“The tendency to prefer access over ownership … becomes a key component of self-expression for consumers’ identities.”

SHARING COMPANIES – everything – cars – shipping – carpooling – leftovers – clothes – organic food – pets





  • How internationals can benefit from joining trade unions

    How internationals can benefit from joining trade unions

    Being part of a trade union is a long-established norm for Danes. But many internationals do not join unions – instead enduring workers’ rights violations. Find out how joining a union could benefit you, and how to go about it.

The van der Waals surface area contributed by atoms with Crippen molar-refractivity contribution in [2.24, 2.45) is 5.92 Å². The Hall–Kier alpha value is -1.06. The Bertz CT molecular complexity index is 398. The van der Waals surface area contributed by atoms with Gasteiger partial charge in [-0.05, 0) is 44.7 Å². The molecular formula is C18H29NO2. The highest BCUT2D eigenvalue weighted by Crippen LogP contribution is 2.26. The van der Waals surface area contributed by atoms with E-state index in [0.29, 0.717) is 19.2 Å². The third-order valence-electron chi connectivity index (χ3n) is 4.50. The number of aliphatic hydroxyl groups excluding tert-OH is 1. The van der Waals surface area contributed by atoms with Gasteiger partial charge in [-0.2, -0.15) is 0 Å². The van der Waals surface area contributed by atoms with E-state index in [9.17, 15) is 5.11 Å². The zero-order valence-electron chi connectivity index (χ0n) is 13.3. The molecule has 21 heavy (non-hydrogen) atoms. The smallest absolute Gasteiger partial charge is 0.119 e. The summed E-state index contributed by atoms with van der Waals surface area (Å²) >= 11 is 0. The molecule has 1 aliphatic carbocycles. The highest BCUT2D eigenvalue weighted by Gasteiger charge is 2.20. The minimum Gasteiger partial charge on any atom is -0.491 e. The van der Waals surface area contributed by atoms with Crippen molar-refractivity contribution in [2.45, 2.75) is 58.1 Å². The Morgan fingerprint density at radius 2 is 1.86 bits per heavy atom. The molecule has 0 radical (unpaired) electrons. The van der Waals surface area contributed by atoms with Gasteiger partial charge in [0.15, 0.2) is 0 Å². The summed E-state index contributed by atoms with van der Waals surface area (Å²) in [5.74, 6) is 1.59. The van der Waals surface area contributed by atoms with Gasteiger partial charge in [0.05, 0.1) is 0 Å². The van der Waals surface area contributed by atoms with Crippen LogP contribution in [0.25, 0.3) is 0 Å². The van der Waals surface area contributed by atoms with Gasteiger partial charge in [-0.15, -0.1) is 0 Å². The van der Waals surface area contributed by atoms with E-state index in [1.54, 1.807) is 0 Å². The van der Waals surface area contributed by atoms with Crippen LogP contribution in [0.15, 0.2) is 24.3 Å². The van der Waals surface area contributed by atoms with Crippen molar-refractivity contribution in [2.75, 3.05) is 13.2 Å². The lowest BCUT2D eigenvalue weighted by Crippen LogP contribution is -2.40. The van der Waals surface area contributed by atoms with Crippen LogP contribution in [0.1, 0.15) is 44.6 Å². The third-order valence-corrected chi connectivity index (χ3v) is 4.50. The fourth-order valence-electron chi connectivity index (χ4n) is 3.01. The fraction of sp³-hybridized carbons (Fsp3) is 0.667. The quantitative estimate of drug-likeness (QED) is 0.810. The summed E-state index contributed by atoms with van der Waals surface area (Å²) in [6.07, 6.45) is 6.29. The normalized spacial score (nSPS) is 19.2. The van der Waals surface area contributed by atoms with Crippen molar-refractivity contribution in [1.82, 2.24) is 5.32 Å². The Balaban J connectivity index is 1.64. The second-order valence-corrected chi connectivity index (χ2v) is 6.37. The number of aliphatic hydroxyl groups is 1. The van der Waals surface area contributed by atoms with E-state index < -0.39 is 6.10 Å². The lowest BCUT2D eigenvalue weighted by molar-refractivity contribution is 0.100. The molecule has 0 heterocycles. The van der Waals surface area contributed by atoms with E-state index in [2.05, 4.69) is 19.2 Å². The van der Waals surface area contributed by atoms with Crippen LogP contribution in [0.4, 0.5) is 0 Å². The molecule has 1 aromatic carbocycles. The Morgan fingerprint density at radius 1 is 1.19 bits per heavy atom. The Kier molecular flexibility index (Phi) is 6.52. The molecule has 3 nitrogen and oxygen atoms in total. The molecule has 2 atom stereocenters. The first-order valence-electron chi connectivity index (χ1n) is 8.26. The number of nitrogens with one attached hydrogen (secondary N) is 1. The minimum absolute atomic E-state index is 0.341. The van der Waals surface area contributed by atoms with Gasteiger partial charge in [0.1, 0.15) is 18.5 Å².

• Internationals in Denmark rarely join a trade union

    Internationals in Denmark rarely join a trade union

    Internationals are overrepresented in the lowest-paid fields of agriculture, transport, cleaning, hotels and restaurants, and construction – industries that classically lack collective agreements. A new analysis from the Workers’ Union’s Business Council suggests that internationals rarely join trade unions – but if they did, it would generate better industry standards.

  • Novo Nordisk overtakes LEGO as the most desirable future workplace amongst university students

    Novo Nordisk overtakes LEGO as the most desirable future workplace amongst university students

    The numbers are especially striking amongst the 3,477 business and economics students polled, of whom 31 percent elected Novo Nordisk as their favorite, compared with 20 percent last year.